In the matter of guarding the chicken run, there’s a big difference between giving the job to a chicken or a fox. In October the government appointed a high-level panel ‘to review policies, legislation and practices related to the management of elephant, leopard, rhino and lion’. A check on its members suggests there’s something distinctly fox-like about its composition. It could be a tactic to bypass a parliamentary resolution.
Let’s start with which of these wild animals need management and legislation. There are already extensive norms and standards in place governing elephant management, new rhino legislation is in process, leopards are not a big issue at the moment. So in fact this high-level panel is really about lions – and they are urgently in need of help.
In 2018, lions were the focus of a two-day colloquium by Parliament’s Environment Portfolio Committee which included a wide spectrum of stakeholders, from lion breeders and hunters to conservationists and animal rights NGOs.
The committee concluded that lion breeding and the canned hunting industry were abhorrent and had no conservation value. It called on the Department of Environment, Forestry and Fisheries (DEFF) “as a matter of urgency to initiate a policy and legislative review of captive breeding of lions for hunting and lion bone trade with a view to putting an end to this practice
It was an unexpected a shock for lion breeders, particularly those who sold hunts and lion bones, and undoubtedly sent shivers down the spines of associated cub petting establishments.
In appointing a panel of experts to address this issue, however, the sting got lost – which will undoubtedly give good cheer to lion breeders. In the brief and vague outline of its terms of reference, “putting an end to this practice” disappeared and was replaced with the weaker phrase, “review policies, legislation and practices”.
Apparently the problem isn’t just about the wording. In a letter delivered on Monday 25 November to the Director-General of DEFF, Nosipho Ngcaba, a coalition of 24 environmental NGOs said it had perused the 25 appointees (see names listed below) and found it extremely unlikely that the panel would support the parliamentary instruction to put an end to the commercial exploitation of lions.
The NGOs assessed each candidate in terms of their skill level in the issues to be dealt with, their qualifications in respect of scientific conservation, their likelihood in reflecting the spirit of Section 24 of the Constitution dealing with protection of the environment, and potential bias in vested interests.
In total, 14 members of the 25-member advisory committee appear likely to either support hunting or trade in species or body parts or be indifferent towards the Constitution’s emphasis on ecological sustainability (or both). A mere six members have discernible preferences for non-consumptive use.
Only eight members have scientific qualifications equal to the requirements, 13 have no skills in the issues on which they will be required to pass judgement, and just four have histories that indicate they’ll strongly support Section 24.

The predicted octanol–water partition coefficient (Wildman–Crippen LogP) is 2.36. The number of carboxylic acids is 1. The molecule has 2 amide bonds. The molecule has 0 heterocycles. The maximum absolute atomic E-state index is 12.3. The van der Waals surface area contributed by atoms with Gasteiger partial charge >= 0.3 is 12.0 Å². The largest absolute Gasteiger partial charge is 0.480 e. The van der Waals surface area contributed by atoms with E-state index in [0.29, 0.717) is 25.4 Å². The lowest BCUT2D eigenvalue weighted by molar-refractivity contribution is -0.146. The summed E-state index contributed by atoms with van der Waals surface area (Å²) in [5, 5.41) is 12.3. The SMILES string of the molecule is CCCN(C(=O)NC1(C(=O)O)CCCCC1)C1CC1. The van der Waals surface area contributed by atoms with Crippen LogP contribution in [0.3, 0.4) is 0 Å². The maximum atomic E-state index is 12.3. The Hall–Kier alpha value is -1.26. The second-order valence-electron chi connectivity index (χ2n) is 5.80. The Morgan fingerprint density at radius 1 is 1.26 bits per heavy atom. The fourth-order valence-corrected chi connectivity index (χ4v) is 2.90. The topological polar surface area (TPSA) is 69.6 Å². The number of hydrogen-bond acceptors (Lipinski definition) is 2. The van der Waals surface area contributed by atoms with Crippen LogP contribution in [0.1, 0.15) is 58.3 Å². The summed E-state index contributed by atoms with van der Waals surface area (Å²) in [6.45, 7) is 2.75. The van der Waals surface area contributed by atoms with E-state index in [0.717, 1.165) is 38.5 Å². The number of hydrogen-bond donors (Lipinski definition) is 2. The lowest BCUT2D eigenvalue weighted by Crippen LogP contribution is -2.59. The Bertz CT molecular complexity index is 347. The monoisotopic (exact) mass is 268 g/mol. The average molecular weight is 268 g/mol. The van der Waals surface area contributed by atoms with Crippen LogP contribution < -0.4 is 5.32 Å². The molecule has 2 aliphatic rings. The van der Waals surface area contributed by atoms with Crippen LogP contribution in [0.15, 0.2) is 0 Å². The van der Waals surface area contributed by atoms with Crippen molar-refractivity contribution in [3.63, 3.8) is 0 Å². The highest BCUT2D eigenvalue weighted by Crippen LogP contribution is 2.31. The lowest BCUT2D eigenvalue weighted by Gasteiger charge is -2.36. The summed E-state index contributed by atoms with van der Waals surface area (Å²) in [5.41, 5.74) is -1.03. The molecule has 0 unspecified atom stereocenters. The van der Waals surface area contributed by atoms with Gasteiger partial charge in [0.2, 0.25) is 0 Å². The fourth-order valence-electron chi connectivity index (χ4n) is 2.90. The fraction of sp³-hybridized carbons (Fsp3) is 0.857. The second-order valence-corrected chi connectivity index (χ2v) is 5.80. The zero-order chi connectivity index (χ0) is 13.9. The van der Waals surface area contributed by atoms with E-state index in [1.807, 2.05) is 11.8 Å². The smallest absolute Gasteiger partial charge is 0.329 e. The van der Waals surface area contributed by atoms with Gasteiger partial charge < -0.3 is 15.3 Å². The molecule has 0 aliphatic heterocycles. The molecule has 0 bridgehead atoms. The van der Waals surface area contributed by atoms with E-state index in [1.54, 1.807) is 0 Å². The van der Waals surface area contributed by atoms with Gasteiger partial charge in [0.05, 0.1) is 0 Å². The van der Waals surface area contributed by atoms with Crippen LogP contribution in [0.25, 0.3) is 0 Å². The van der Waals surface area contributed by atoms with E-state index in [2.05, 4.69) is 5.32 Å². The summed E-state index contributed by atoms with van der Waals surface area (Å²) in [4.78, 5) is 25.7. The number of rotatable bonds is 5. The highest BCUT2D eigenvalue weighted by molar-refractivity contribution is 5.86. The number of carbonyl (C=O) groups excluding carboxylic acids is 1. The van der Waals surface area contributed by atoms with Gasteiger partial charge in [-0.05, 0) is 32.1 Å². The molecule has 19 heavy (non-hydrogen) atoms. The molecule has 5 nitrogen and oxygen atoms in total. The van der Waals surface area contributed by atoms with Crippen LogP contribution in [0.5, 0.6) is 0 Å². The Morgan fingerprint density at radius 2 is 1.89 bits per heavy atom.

In the absence of any publicly available information about them, the views of five members could not be ascertained, “which is in itself cause for concern”, say the NGOs.
One would have expected this strong position to become the central mandate of the high-level panel and there are several court cases that support its views.
In 2010 the Supreme Court of Appeal noted that while the hunting of captive-origin lions is not technically illegal, larger enclosures and longer adaptation time for captive-bred lions did not change the fact that these lions had neither mental nor physical instincts for self-preservation that would result in “fair chase”.
In a case between the NSPCA and the Minister of Justice in 2016, the court ruled that “showing respect and concern for individual animals reinforces broader environmental protection efforts. Animal welfare and animal conservation together reflect two intertwined values”.
In a case between WWF South Africa and the Minister of Agriculture in September 2018, the court argued that the need to use living resources “to achieve economic growth, human resource development, capacity building” and employment creation cannot be reconciled with allowing an already endangered resource to be further depleted.
In 2018 the High Court ruled that the 2017 and 2018 annual export lion skeleton quotas were illegal because they ignored welfare. That judgment referenced the High Court’s previous finding that canned hunting of lions was abhorrent and repulsive due to the animals’ suffering.
It is not clear whether the advisory committee will be guided by these findings and Parliament’s conclusions, or bury the issue in endless debate or simply rubber stamp the status quo.
The overarching concern, say the NGOs, is that this advisory panel runs the risk of being institutionally biased.
“A candidate with vested interests in the continuation of captive predator breeding or captive-origin lion hunting, for instance, appears unlikely to uphold the parliamentary resolution to put an end to these practices.
“Similarly, those with a vested interest in trading in rhino horn or ivory or trophy hunting may unduly influence the deliberations of the panel to secure an outcome on which their direct and/or future revenue depends.
“Given the urgent nature of the matters to be reviewed, the qualifications, skills, commitment to the Constitution and freedom from institutional bias among this panel should be beyond reproach. Our analysis indicates that this may not have been achieved,” say the NGOs.